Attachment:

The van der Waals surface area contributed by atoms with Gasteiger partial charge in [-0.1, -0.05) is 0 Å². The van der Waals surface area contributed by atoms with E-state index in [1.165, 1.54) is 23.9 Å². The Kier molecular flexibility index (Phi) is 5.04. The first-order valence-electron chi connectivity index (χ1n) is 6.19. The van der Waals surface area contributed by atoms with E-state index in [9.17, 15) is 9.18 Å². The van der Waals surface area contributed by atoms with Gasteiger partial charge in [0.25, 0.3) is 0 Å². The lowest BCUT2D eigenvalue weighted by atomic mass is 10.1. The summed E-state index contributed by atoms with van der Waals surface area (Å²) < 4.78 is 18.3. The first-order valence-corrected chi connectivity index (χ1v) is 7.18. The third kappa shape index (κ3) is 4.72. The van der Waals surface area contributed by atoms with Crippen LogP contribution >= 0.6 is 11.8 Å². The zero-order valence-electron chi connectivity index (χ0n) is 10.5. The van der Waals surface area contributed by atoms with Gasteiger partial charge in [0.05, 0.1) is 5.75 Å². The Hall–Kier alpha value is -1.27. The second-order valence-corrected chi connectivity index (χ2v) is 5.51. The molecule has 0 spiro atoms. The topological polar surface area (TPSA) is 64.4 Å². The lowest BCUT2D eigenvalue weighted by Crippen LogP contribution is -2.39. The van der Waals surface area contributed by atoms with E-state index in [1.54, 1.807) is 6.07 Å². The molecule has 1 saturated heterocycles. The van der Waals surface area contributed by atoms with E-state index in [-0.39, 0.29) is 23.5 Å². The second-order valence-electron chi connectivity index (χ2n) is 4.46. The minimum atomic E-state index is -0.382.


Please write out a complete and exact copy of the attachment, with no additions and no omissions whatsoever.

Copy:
The van der Waals surface area contributed by atoms with Gasteiger partial charge in [-0.1, -0.05) is 0 Å². The van der Waals surface area contributed by atoms with E-state index in [1.165, 1.54) is 23.9 Å². The Kier molecular flexibility index (Phi) is 5.04. The first-order valence-electron chi connectivity index (χ1n) is 6.19. The van der Waals surface area contributed by atoms with E-state index in [9.17, 15) is 9.18 Å². The van der Waals surface area contributed by atoms with Gasteiger partial charge in [0.25, 0.3) is 0 Å². The lowest BCUT2D eigenvalue weighted by atomic mass is 10.1. The summed E-state index contributed by atoms with van der Waals surface area (Å²) < 4.78 is 18.3. The first-order valence-corrected chi connectivity index (χ1v) is 7.18. The third kappa shape index (κ3) is 4.72. The van der Waals surface area contributed by atoms with Crippen LogP contribution >= 0.6 is 11.8 Å². The zero-order valence-electron chi connectivity index (χ0n) is 10.5. The van der Waals surface area contributed by atoms with Gasteiger partial charge in [0.05, 0.1) is 5.75 Å². The Hall–Kier alpha value is -1.27. The second-order valence-corrected chi connectivity index (χ2v) is 5.51. The molecule has 0 spiro atoms. The topological polar surface area (TPSA) is 64.4 Å². The lowest BCUT2D eigenvalue weighted by Crippen LogP contribution is -2.39. The van der Waals surface area contributed by atoms with E-state index in [1.54, 1.807) is 6.07 Å². The molecule has 1 saturated heterocycles. The van der Waals surface area contributed by atoms with E-state index in [-0.39, 0.29) is 23.5 Å². The second-order valence-electron chi connectivity index (χ2n) is 4.46. The minimum atomic E-state index is -0.382.